The fact that 2022’s Scream chose to portray its killers as entitled genre fans run amok was perhaps the most spot-on of its many critiques of the modern entertainment industry, so let’s not fall into the same trap of failing to be grateful when a franchise exceeds expectations: This new Scream really had no business being as good as it ended up being. The scion of Wes Craven’s genre-inverting 1996 original of the same name, the film I’ll henceforth be referring to as Scream 5 managed the nearly impossible feat of integrating its beloved legacy characters (Sidney Prescott, Gale Weathers, Dewey Riley) into a relevant, smartly satirical story that also introduced a worthy cast of newcomers led by Melissa Barrera and Jenna Ortega’s Sam and Tara Carpenter. In effect, they pulled off a deeply unlikely win, even with a talented team like directors Matt Bettinelli-Olpin and Tyler Gillett at the helm.
And guess what? They shouldn’t try to do it again. Refreshing as Scream 5 may have been in comparison with some of the very films it was satirizing, such as David Gordon Green’s instantly stale Halloween retreads, the franchise will only suffer by going the route of “more of the same” sequelization. But given that Scream 6 is already on the way, whether or not that’s really a good idea, what’s to be done? How do you not squander the unlikely momentum that Scream 5 afforded you? Might we suggest you finally and truly commit to the new characters you just established? And the best way to do that is simple: It’s time to finally say goodbye to the few “legacy” characters who remain. Scream 6 should not revolve around Sidney Prescott in any way, shape or form, and Scream 5 actually provides us with a logical base to justify that screenwriting choice.
If Scream 6 truly wants to be proactive in terms of steering where the genre is going, rather than just snidely commenting on where it’s recently been, then this is the route to explore. Leaving behind the “legacy” characters is the one thing that no “requel,” as Scream 5 dubbed them, has had the guts to do, and it’s the most revolutionary avenue available to a film that is set up to invariably be seen as “lesser than” simply by virtue of closely following Scream 5. Producers would no doubt be terrified by the prospect of leaving behind the debris of the past to genuinely embrace the fresh start that Scream 5 served up, but it’s the right decision. It won’t happen, of course, but I’m still going to lay out the case for it just the same.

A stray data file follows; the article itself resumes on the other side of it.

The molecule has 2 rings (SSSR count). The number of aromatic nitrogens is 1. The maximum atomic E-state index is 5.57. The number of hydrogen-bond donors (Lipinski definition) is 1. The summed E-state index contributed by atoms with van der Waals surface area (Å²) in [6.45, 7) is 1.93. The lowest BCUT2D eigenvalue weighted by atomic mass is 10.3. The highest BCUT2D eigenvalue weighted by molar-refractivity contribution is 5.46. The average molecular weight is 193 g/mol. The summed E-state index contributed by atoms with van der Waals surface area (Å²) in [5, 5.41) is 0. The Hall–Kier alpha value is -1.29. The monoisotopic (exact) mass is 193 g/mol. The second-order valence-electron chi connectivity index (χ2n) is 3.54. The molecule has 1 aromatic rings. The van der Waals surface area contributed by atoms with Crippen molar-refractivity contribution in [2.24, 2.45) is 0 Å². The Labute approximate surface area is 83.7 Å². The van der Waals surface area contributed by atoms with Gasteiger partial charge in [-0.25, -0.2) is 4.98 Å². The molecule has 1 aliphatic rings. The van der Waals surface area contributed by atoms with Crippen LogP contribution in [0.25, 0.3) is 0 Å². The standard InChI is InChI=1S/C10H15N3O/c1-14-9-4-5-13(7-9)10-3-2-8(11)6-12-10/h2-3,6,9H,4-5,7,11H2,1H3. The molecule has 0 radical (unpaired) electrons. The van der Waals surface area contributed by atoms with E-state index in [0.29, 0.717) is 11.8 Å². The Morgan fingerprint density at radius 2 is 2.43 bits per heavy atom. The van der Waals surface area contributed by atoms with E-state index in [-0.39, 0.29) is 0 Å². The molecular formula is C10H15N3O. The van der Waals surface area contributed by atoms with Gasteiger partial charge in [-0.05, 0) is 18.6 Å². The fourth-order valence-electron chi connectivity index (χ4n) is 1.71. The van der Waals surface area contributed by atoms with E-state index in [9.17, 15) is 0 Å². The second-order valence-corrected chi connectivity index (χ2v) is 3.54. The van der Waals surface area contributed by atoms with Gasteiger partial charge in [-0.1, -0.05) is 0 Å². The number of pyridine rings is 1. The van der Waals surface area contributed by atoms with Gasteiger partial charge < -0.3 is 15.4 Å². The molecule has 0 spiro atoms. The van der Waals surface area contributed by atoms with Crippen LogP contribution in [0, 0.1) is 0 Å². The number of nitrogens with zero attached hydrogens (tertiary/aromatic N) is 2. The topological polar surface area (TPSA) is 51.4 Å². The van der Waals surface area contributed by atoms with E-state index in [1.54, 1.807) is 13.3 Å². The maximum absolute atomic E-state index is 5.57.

It’s Sam’s turn to shoulder the burden of inspiring more Ghostface killings.
One of the most impressive things about Scream 5, in retrospect, is the way it builds a case for a Scream 6 without either Sidney or Gale, the two remaining “core” legacy cast members. Most importantly, it begins the process of removing the character of Sidney Prescott from being the heart of this narrative. In every previous Scream, the motivation for the killings can always be traced back to either the original sin of Sidney’s mother, or the hatred/jealousy of the fame that Sidney has subsequently accrued by surviving the killing sprees. Scream 5 finally dispenses with that notion—the killers don’t hate Sidney; rather they revere her legacy in an unhealthy way because she was the “original,” and they feel an unearned sense of ownership over her story as devoted “fans.” The killers of Scream 5 view Sidney as a true threat because she’s SIDNEY PRESCOTT, known IP commodity. Ironically, they overlook the capabilities of both Sam and Tara Carpenter, and are subsequently killed by the very pawns they attempted to exploit because they were instead focused on an infatuation with Sidney, the “original cast member.” Sidney, for the first time in a film in this series, never actually kills anyone. Gale, meanwhile, states her intention not to write about the killers at the end of the film to avoid inflating their notoriety, signaling that she’s also ready to recede from the spotlight of this story.